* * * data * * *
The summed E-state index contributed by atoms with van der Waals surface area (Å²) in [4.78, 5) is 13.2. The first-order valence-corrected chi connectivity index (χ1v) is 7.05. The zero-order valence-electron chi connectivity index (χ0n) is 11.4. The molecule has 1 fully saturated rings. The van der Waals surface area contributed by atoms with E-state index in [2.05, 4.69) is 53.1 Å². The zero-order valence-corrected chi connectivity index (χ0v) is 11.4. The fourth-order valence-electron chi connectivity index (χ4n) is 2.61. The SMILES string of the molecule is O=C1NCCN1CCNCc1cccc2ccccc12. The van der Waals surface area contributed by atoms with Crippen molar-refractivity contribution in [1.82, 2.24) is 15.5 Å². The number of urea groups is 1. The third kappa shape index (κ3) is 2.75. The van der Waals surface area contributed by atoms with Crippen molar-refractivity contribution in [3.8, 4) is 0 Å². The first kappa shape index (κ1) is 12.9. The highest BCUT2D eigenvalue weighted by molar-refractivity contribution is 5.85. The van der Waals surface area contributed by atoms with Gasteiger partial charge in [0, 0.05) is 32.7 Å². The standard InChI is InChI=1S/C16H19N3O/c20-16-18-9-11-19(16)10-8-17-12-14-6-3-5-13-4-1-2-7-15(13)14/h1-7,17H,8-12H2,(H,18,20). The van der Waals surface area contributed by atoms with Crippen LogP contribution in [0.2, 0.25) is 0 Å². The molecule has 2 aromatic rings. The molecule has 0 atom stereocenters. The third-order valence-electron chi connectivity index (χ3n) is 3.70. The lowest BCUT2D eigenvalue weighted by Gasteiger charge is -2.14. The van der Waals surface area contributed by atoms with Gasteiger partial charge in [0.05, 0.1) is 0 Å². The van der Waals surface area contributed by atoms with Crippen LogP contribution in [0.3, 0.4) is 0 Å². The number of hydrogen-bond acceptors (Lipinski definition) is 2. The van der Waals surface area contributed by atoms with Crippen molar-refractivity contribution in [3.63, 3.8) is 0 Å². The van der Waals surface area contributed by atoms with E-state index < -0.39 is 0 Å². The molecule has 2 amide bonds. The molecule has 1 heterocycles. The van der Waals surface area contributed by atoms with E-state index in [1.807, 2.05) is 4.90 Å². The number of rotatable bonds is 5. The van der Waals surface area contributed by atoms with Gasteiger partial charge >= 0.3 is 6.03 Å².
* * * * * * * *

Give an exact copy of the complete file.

The summed E-state index contributed by atoms with van der Waals surface area (Å²) in [4.78, 5) is 13.2. The first-order valence-corrected chi connectivity index (χ1v) is 7.05. The zero-order valence-electron chi connectivity index (χ0n) is 11.4. The molecule has 1 fully saturated rings. The van der Waals surface area contributed by atoms with E-state index in [2.05, 4.69) is 53.1 Å². The zero-order valence-corrected chi connectivity index (χ0v) is 11.4. The fourth-order valence-electron chi connectivity index (χ4n) is 2.61. The SMILES string of the molecule is O=C1NCCN1CCNCc1cccc2ccccc12. The van der Waals surface area contributed by atoms with Crippen molar-refractivity contribution in [1.82, 2.24) is 15.5 Å². The number of urea groups is 1. The third kappa shape index (κ3) is 2.75. The van der Waals surface area contributed by atoms with Crippen molar-refractivity contribution in [3.8, 4) is 0 Å². The first kappa shape index (κ1) is 12.9. The highest BCUT2D eigenvalue weighted by molar-refractivity contribution is 5.85. The van der Waals surface area contributed by atoms with Gasteiger partial charge in [0, 0.05) is 32.7 Å². The standard InChI is InChI=1S/C16H19N3O/c20-16-18-9-11-19(16)10-8-17-12-14-6-3-5-13-4-1-2-7-15(13)14/h1-7,17H,8-12H2,(H,18,20). The van der Waals surface area contributed by atoms with Crippen LogP contribution in [0.2, 0.25) is 0 Å². The molecule has 2 aromatic rings. The molecule has 0 atom stereocenters. The third-order valence-electron chi connectivity index (χ3n) is 3.70. The lowest BCUT2D eigenvalue weighted by Gasteiger charge is -2.14. The van der Waals surface area contributed by atoms with Gasteiger partial charge in [0.05, 0.1) is 0 Å². The van der Waals surface area contributed by atoms with Crippen LogP contribution in [0.3, 0.4) is 0 Å². The number of hydrogen-bond acceptors (Lipinski definition) is 2. The van der Waals surface area contributed by atoms with Crippen molar-refractivity contribution in [3.63, 3.8) is 0 Å². The van der Waals surface area contributed by atoms with E-state index < -0.39 is 0 Å². The molecule has 2 amide bonds. The molecule has 1 heterocycles. The van der Waals surface area contributed by atoms with E-state index in [1.807, 2.05) is 4.90 Å². The number of rotatable bonds is 5. The van der Waals surface area contributed by atoms with Gasteiger partial charge >= 0.3 is 6.03 Å².